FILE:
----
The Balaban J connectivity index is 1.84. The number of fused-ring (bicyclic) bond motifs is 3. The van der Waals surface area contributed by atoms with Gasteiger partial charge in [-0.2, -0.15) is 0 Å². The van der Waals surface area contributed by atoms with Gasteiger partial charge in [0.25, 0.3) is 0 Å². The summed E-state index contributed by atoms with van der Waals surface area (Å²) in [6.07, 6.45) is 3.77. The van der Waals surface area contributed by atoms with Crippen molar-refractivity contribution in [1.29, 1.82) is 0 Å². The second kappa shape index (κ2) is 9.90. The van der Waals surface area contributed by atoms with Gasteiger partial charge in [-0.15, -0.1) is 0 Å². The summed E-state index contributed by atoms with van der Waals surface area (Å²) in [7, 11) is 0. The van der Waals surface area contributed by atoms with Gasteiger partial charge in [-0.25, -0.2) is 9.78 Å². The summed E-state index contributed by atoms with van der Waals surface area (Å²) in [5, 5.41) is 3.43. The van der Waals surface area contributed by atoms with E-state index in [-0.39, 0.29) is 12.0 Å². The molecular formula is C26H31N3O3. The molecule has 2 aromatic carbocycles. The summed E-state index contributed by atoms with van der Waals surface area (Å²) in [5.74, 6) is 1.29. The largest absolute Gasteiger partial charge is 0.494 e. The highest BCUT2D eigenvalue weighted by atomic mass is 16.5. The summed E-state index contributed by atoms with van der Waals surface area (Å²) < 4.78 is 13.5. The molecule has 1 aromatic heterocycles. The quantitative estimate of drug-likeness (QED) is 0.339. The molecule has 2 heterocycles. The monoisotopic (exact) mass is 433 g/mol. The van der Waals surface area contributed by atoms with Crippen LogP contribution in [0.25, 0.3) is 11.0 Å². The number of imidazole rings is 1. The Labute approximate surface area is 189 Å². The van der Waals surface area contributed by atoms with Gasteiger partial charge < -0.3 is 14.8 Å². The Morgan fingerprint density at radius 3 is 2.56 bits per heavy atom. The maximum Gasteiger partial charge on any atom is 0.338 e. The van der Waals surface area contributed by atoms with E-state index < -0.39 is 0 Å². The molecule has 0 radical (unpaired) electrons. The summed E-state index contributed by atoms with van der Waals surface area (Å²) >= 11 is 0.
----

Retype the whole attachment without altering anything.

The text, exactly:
The Balaban J connectivity index is 1.84. The number of fused-ring (bicyclic) bond motifs is 3. The van der Waals surface area contributed by atoms with Gasteiger partial charge in [-0.2, -0.15) is 0 Å². The van der Waals surface area contributed by atoms with Gasteiger partial charge in [0.25, 0.3) is 0 Å². The summed E-state index contributed by atoms with van der Waals surface area (Å²) in [6.07, 6.45) is 3.77. The van der Waals surface area contributed by atoms with Crippen molar-refractivity contribution in [1.29, 1.82) is 0 Å². The second kappa shape index (κ2) is 9.90. The van der Waals surface area contributed by atoms with Gasteiger partial charge in [-0.15, -0.1) is 0 Å². The summed E-state index contributed by atoms with van der Waals surface area (Å²) in [7, 11) is 0. The van der Waals surface area contributed by atoms with Gasteiger partial charge in [-0.25, -0.2) is 9.78 Å². The summed E-state index contributed by atoms with van der Waals surface area (Å²) in [5, 5.41) is 3.43. The van der Waals surface area contributed by atoms with E-state index in [-0.39, 0.29) is 12.0 Å². The molecular formula is C26H31N3O3. The molecule has 2 aromatic carbocycles. The summed E-state index contributed by atoms with van der Waals surface area (Å²) in [5.74, 6) is 1.29. The largest absolute Gasteiger partial charge is 0.494 e. The highest BCUT2D eigenvalue weighted by atomic mass is 16.5. The summed E-state index contributed by atoms with van der Waals surface area (Å²) < 4.78 is 13.5. The molecule has 1 aromatic heterocycles. The quantitative estimate of drug-likeness (QED) is 0.339. The molecule has 2 heterocycles. The monoisotopic (exact) mass is 433 g/mol. The van der Waals surface area contributed by atoms with Crippen LogP contribution in [0.25, 0.3) is 11.0 Å². The number of imidazole rings is 1. The Labute approximate surface area is 189 Å². The van der Waals surface area contributed by atoms with Gasteiger partial charge < -0.3 is 14.8 Å². The Morgan fingerprint density at radius 3 is 2.56 bits per heavy atom. The maximum Gasteiger partial charge on any atom is 0.338 e. The van der Waals surface area contributed by atoms with E-state index < -0.39 is 0 Å². The molecule has 0 radical (unpaired) electrons. The summed E-state index contributed by atoms with van der Waals surface area (Å²) >= 11 is 0.